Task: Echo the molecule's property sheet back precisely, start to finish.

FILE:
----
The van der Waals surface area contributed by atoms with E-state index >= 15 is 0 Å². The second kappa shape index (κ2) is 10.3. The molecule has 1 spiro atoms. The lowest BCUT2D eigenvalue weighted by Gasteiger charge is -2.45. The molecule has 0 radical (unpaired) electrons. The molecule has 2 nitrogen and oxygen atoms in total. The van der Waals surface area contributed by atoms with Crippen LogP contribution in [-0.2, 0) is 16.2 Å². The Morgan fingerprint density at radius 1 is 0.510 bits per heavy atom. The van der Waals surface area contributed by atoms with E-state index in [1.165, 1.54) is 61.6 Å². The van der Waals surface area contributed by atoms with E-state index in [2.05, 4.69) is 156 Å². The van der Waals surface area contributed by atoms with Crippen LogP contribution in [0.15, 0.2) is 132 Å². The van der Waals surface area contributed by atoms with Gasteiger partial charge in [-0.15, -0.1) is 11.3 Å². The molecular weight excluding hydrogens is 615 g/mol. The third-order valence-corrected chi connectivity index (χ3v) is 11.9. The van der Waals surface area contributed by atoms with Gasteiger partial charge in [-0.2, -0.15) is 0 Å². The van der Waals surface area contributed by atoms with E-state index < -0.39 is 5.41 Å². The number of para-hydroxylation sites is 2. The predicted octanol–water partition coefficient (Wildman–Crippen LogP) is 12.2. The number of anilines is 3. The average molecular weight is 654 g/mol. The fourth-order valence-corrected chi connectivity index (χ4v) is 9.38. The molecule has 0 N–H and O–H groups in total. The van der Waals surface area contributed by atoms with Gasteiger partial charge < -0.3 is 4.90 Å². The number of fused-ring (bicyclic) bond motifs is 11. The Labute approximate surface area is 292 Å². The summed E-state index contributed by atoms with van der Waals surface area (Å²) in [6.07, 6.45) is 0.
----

The van der Waals surface area contributed by atoms with E-state index >= 15 is 0 Å². The second kappa shape index (κ2) is 10.3. The molecule has 1 spiro atoms. The lowest BCUT2D eigenvalue weighted by Gasteiger charge is -2.45. The molecule has 0 radical (unpaired) electrons. The molecule has 2 nitrogen and oxygen atoms in total. The van der Waals surface area contributed by atoms with Crippen LogP contribution in [-0.2, 0) is 16.2 Å². The Morgan fingerprint density at radius 1 is 0.510 bits per heavy atom. The van der Waals surface area contributed by atoms with E-state index in [1.165, 1.54) is 61.6 Å². The van der Waals surface area contributed by atoms with E-state index in [2.05, 4.69) is 156 Å². The van der Waals surface area contributed by atoms with Crippen LogP contribution in [0.15, 0.2) is 132 Å². The van der Waals surface area contributed by atoms with Gasteiger partial charge in [-0.15, -0.1) is 11.3 Å². The molecular weight excluding hydrogens is 615 g/mol. The third-order valence-corrected chi connectivity index (χ3v) is 11.9. The van der Waals surface area contributed by atoms with Gasteiger partial charge in [-0.2, -0.15) is 0 Å². The van der Waals surface area contributed by atoms with E-state index < -0.39 is 5.41 Å². The number of para-hydroxylation sites is 2. The predicted octanol–water partition coefficient (Wildman–Crippen LogP) is 12.2. The number of anilines is 3. The average molecular weight is 654 g/mol. The fourth-order valence-corrected chi connectivity index (χ4v) is 9.38. The molecule has 0 N–H and O–H groups in total. The van der Waals surface area contributed by atoms with Gasteiger partial charge < -0.3 is 4.90 Å². The number of fused-ring (bicyclic) bond motifs is 11. The Labute approximate surface area is 292 Å². The summed E-state index contributed by atoms with van der Waals surface area (Å²) in [6.07, 6.45) is 0.